The events happened nearly a decade ago and the law in relation to same-sex couples has greatly altered since, so it will be of limited relevance to those paying child benefit now. Of more interest is the reasoning of the majority in deciding the case under the right to peaceful enjoyment of property rather than the right to family life.
The case summary is based on the Court’s press release, and is followed by my comment.
The deputy leader of the Liberal Democrats has said that gay couples are likely to gain full rights to marriage under the current Parliament. This would represent a revolution for gay rights, but there is still a long way to go before same-sex couples achieve full rights to marriage as they are arguably entitled to under human rights law.
Simon Hughes MP has told Yoost.com, a question and answer website, that Liberal Democrat MPs would be consulted on the rights of gay couples. He said “I don’t know the answer because we haven’t had the discussion“, but that
I see absolutely no reason why we shouldn’t all be able to support what Nick Clegg said, which is that it would be appropriate in Britain in 2010-11 for there to be the ability to have civil marriage for straight people and gay people equally.
In two recent but separate developments, homosexuals fleeing persecution have been granted a lower threshold for refugee status and the Strasbourg Court has rejected a complaint by a same sex couple that Austria was in violation of the Convention for not granting them the right to marry.
We posted earlier on the case of HJ (Iran) v Secretary of State for the Home Department  UKSC 31 (07 July 2010), in which the Supreme Court ruled as unlawful the government’s policy of sending refugees back to their home countries because they could avoid persecution if they acted discreetly.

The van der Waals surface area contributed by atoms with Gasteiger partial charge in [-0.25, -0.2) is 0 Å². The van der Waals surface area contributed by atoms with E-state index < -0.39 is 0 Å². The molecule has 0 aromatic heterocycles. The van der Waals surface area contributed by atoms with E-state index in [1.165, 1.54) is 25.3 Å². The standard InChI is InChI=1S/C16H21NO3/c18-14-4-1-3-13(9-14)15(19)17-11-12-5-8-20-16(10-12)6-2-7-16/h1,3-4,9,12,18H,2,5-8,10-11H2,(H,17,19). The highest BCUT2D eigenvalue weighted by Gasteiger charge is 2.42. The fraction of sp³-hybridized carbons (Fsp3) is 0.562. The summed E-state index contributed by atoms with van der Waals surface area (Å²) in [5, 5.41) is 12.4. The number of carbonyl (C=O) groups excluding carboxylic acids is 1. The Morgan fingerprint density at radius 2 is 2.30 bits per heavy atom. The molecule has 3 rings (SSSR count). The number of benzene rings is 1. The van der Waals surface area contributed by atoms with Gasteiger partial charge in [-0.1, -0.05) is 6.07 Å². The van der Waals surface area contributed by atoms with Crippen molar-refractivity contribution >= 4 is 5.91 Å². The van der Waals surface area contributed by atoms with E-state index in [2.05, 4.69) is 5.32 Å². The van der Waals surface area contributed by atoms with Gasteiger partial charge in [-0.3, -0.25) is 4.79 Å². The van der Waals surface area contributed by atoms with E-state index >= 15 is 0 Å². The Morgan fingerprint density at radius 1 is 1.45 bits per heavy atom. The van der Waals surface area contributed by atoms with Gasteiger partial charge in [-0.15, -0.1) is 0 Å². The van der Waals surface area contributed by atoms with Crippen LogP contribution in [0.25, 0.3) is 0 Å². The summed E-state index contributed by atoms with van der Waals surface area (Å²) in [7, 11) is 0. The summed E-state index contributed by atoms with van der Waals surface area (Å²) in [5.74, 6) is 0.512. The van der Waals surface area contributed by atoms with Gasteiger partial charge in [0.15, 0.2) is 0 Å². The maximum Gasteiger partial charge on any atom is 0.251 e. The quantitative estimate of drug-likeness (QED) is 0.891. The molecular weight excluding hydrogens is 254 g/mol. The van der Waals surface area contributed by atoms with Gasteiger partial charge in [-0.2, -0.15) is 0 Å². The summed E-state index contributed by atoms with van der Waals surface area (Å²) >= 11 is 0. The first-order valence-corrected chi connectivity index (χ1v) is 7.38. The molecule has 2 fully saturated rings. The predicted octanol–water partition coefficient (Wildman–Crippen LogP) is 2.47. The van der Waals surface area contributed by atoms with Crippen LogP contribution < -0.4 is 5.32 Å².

There are two questions raised by this judgment and its implications. One concerns the extraterritorial reach of rights observed by signatory states to the Refugee and Human Rights Conventions. The second is the sheer practical difficulty of examining the veracity of a persecution claim based on these particular grounds.
HJ (Iran) v Secretary of State for the Home Department  UKSC 31 (07 July 2010) – Read Judgment
The Supreme Court has ruled that the government’s “Anne Frank” policy of sending back gay refugees to their home countries where they feared persecution is unlawful as it breached their human rights..
HJ and HT are both homosexual men and had been persecuted in their home countries – Iran and Cameroon respectively – after their sexual orientation had been discovered.
The court criticised the controversial policy, practised since 2006, of telling gay asylum seekers who feared prosecution in their home countries to hide their sexuality upon their return, rather than granting them asylum. In the Court of Appeal the men’s barrister had referred to this as an “Anne Frank” policy, in that, like Anne Frank, the men would be safe if they hid from authorities but not if they didn’t.